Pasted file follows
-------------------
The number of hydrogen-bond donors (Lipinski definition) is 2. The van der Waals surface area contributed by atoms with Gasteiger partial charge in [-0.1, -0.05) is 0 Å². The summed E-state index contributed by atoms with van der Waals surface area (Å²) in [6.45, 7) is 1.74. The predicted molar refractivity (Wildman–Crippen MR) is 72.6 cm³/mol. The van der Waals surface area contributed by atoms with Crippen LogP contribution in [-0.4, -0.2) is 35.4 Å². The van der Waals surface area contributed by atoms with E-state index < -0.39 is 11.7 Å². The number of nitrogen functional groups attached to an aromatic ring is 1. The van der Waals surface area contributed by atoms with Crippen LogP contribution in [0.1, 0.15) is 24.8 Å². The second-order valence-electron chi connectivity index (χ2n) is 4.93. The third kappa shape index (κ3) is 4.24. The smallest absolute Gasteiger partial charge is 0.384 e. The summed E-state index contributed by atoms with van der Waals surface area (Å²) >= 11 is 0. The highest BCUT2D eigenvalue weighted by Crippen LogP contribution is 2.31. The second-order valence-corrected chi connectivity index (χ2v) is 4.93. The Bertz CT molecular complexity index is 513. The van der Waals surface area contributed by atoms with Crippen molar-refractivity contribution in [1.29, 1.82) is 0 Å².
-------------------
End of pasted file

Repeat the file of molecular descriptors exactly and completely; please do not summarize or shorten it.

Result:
The number of hydrogen-bond donors (Lipinski definition) is 2. The van der Waals surface area contributed by atoms with Gasteiger partial charge in [-0.1, -0.05) is 0 Å². The summed E-state index contributed by atoms with van der Waals surface area (Å²) in [6.45, 7) is 1.74. The predicted molar refractivity (Wildman–Crippen MR) is 72.6 cm³/mol. The van der Waals surface area contributed by atoms with Crippen LogP contribution in [-0.4, -0.2) is 35.4 Å². The van der Waals surface area contributed by atoms with E-state index < -0.39 is 11.7 Å². The number of nitrogen functional groups attached to an aromatic ring is 1. The van der Waals surface area contributed by atoms with Crippen LogP contribution in [0.1, 0.15) is 24.8 Å². The second-order valence-electron chi connectivity index (χ2n) is 4.93. The third kappa shape index (κ3) is 4.24. The smallest absolute Gasteiger partial charge is 0.384 e. The summed E-state index contributed by atoms with van der Waals surface area (Å²) >= 11 is 0. The highest BCUT2D eigenvalue weighted by Crippen LogP contribution is 2.31. The second-order valence-corrected chi connectivity index (χ2v) is 4.93. The Bertz CT molecular complexity index is 513. The van der Waals surface area contributed by atoms with Crippen molar-refractivity contribution in [1.29, 1.82) is 0 Å².